As price comes down, risk goes up for Everest ‘trophy hunters’
Inexperienced climbers lured by cut-price expeditions and the status reaching the summit brings should think twice before heading to the mountain, long-time guides say
Everest is the ultimate mountaineering “trophy”, but a rising number of inexperienced climbers are running huge risks by trying to reach the top of the world.
Everyone from airline pilots to online media sales executives are waiting at base camp for a chance to scale the 8,848 metre (29,030 foot) mountain this season.
A drop in fees has meant more people can try to fulfil their dream of conquering the world’s highest peak, but there are grim predictions that an increasing number will not make it home.
Critics warn bargain operators – who have slashed the price of an Everest ticket to as low as US$20,000 – accept even the most inexperienced climbers. Meanwhile, expensive rivals, who charge around US$70,000, have smaller teams and require proven climbing ability from clients.
In the 1980s Nepal’s government only allowed one team per route on Everest, which meant only a handful of experienced and sponsored climbers could get a foothold. Since the limit was scrapped in the 1990s operators have crowded the slopes for a slice of the lucrative industry.
This year there are more than 500 paying climbers – a bumper year. Last year six people died.
Guy Cotter, who has been guiding on Everest for 27 years, warned that many new climbers lack experience.
“Nowadays people can go on the internet and buy the cheapest expedition onto the mountain. But there is no criteria for experience with some of these operators,” said the owner of New Zealand-based Adventure Consultants. “They are not mountaineers. They are just people who want to claim the prize of climbing Mount Everest. They are hunting for that trophy.”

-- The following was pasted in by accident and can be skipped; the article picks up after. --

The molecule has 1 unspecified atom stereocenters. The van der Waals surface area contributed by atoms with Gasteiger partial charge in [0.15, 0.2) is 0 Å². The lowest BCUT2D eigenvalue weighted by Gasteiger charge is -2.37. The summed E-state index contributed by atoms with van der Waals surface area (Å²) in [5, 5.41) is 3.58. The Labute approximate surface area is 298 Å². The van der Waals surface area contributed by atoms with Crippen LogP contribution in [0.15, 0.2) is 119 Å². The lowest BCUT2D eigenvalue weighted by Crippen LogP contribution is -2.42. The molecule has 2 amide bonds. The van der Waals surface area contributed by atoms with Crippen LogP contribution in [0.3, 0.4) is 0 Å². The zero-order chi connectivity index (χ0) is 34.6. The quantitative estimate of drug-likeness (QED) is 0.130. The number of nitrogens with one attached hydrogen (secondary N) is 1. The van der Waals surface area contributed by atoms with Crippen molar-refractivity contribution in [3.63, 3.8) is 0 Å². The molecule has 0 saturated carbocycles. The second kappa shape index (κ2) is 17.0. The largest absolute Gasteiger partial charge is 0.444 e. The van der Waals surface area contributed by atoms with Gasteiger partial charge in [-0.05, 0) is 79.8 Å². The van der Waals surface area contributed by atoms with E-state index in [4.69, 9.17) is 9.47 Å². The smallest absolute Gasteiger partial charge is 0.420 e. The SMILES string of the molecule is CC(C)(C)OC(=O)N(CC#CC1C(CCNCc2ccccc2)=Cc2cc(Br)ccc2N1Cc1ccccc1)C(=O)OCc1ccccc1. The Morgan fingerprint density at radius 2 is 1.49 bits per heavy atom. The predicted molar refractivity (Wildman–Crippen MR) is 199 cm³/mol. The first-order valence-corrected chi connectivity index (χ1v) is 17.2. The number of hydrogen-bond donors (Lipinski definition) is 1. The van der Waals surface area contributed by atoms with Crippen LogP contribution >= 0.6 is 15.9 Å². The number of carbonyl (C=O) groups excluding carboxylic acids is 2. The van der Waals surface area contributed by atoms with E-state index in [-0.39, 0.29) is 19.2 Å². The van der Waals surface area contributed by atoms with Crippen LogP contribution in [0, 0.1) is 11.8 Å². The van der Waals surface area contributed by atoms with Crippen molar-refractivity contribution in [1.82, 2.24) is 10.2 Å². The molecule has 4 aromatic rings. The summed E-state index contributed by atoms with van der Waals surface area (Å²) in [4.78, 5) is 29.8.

Tenzing Norgay, the first man to summit Everest with New Zealander Edmund Hillary in 1953, only reached the top on his seventh attempt.
Today amateurs expect to do it on their first try, prompting many to take higher risks, lulled into a false sense of security by the thousands who have succeeded.
“Someone else has done this before me, so why can’t I do it?” said 33-year-old Briton Daniel Horne, who used to work in online media.
He paid US$70,000 to climb Everest and said it would take years to find the money and time to make another attempt if he fails: “Unless they tell me to turn around, I’m going to keep going.”
Many predicted a turning point after 1996 when eight people died descending the summit.
“With enough determination, any bloody idiot can get up this hill. The trick is to get back down alive,” Rob Hall – a guide that year – reportedly said.
Critics say Hall and rival guide Scott Fischer, who both died that season, were too focused on their clients’ investment in getting to the summit.
“I predict that we’ll have more fatalities on the mountain until the operators mature,” said Russell Brice, owner of Himalayan Experience, who has been taking people up Everest since 1994.
He also blamed the attitude of some climbers.
“Summit fever is a real disease. People just go on. It’s the blaseness of ‘It’s just a toe’,” he said, referring to the risk of losing digits to frostbite.
Everest guide Ang Tshering Lama, who last year rescued a climber and his guide who refused to turn around and give up his US$20,000 fee, pointed the finger at climbers’ egos.
“People say, ‘I climbed’. But they can’t say ‘I am a climber’,” said Lama. “You need to be a climber to be on this mountain.”